Update: Thai Law Now Permits Digital Board and Shareholder Meetings

Starting 19th April 2020, Thai authorities will permanently allow companies to convene board meetings and shareholders meetings using digital tools, coming as a significant regulatory change that addresses the difficulties faced by companies in doing so amid the COVID-19 outbreak. This means that board members, shareholders, and management executives can now conduct meetings even during instances of a city or provincial-wide lockdowns, international travel bans, and social distancing measures.

The easing of restrictions in digitally conducting these meetings contrasts with the previous requirement of having all key attendees physically attend meetings at a predetermined place, date, and time. Although the requirement was previously eased in 2014 under the ‘Old Law[1]’, which allowed digital attendance under certain circumstances, many companies still preferred attendees to physically attend the meetings as this was considered the more practical alternative. Moreover, attendees were still required to be in Thailand during the meetings with one-third of the quorum has to be in physical attendance.

What is most interesting about the New Royal Decree[2] is the fact that digital meetings are now considered legally binding and can be used as evidence in court along with any other electronic documents compiled during their course. Though this decree has been introduced as a way of getting past difficulties that have arisen as a result of COVID-19, this could signal Thai legislation embracing new aspects of conducting business activities and may be seen as a precedent to legislation concerning other innovations.

As with the old version of the law, this will apply to board meetings and shareholder meetings for both private and public companies that are registered in Thailand. This includes companies that use any corporate structure including partnerships, trade associations, and chambers of commerce.

New requirements summarized

Under the New Royal Decree, the Thai Government has ruled several conditions that must be met in order to qualify as sanctioned board meetings or shareholder meetings. The provisions are summarized below:

  • Board members and shareholders are permitted to attend meetings via phone or video call and do not have to be present in Thailand;
  • Attendees are required to verify their identities prior to the start of the meeting;
  • Disclosed or secret voting can be conducted;
  • Audio or audiovisual recordings must be taken unless a secret meeting is conducted as these would be considered key conference documents;
  • Electronic data pertaining to attendees must be kept as evidence which, again, would be considered key conference documents;
  • Minutes of the meeting should be written;
  • Rather than using postal mail to send out meeting invitations and other relevant materials, companies can use e-mail. Copies of these emails must be kept as evidence.

To supplement the new decree, the Ministry of Digital Economy and Society is expected to issue an announcement highlighting the security standards that must be adhered to for these meetings to take place. However, the existing security standards highlighted in the old law will continue to be used until such a time the announcement is promulgated into law. These include having sufficient and reliable IT infrastructure and security, the chairperson being able to disconnect in case of emergencies, and the ability of the attendees to be able to view any data they are distributing to the company through their devices. Companies may also need to comply with the provisions highlighted by the Personal Data Protection Act, particularly with regard to obtaining consent from the attendees if data is required from them.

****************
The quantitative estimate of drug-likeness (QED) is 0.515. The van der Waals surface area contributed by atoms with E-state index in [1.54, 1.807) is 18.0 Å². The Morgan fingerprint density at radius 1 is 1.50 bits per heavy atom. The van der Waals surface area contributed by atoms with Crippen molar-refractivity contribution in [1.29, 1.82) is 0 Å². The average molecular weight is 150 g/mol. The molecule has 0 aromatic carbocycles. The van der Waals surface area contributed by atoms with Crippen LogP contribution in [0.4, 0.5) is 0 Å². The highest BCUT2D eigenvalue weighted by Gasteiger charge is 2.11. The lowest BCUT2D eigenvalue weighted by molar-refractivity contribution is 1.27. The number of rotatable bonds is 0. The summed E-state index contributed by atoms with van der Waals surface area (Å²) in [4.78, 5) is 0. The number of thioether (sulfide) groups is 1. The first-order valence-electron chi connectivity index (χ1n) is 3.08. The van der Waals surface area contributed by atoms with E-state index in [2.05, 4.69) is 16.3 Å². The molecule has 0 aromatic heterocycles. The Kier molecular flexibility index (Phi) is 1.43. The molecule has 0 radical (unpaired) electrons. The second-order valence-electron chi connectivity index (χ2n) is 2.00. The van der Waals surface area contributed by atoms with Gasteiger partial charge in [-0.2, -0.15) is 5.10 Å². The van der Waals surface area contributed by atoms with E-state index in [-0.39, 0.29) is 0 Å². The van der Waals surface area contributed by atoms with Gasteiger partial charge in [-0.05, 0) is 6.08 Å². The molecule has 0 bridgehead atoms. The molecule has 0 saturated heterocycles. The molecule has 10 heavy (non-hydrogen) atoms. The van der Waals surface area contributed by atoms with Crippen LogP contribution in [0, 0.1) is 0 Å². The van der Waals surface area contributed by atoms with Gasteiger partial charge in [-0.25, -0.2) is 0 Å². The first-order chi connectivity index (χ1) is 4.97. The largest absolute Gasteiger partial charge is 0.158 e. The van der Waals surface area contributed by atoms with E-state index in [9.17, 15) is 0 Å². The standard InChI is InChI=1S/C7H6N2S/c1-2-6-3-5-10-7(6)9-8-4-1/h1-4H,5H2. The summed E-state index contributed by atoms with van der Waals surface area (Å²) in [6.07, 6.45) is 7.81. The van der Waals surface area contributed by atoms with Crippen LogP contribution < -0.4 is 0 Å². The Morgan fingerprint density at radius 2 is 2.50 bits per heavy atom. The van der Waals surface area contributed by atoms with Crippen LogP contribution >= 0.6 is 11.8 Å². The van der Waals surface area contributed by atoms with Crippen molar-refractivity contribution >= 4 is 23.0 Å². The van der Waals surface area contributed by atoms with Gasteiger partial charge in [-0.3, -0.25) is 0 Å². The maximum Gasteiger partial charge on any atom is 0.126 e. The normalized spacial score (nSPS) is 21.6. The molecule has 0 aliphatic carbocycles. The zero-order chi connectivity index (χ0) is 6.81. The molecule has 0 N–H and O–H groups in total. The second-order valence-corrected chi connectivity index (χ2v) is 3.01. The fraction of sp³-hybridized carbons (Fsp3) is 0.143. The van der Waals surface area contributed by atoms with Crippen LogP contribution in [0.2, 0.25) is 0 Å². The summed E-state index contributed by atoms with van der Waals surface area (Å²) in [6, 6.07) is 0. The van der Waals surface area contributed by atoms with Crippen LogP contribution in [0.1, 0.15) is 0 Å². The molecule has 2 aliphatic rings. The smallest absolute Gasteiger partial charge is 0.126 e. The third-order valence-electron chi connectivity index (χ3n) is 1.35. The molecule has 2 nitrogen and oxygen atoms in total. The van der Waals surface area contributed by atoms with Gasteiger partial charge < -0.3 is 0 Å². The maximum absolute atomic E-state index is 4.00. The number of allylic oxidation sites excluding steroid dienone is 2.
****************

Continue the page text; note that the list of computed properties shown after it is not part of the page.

It is also worth noting that the general procedures that take place before and during meetings, notably writing out the minutes of the meeting, still apply to digital meetings as they do with their physical counterparts.

What technologies should be used?

In order to comply with the new decree, as well as enact best practices for conducting digital meetings, Silk Legal recommends using software that provides the ability to share information and documents between all attendees. The software used should also be capable of allowing attendees to share their screens and record the contents of their meeting as these would be considered important legal documents. A few notable examples of such software include Zoom, Microsoft Teams, and GoToMeeting, though any other software that has the same capabilities can be used.

As this is a recent development, Silk Legal will continue to monitor any additions or changes to this regulation. For more information on this update or for any inquiries regarding board meetings and shareholders meetings, please contact us at info@silklegal.com.

[1] Announcement of the National Council for Peace and Order No. 74/2557 on Teleconferences through Electronic Means (2014).

[2] The Emergency Royal Decree on Electronic Media Conference B.E. 2562 (2020)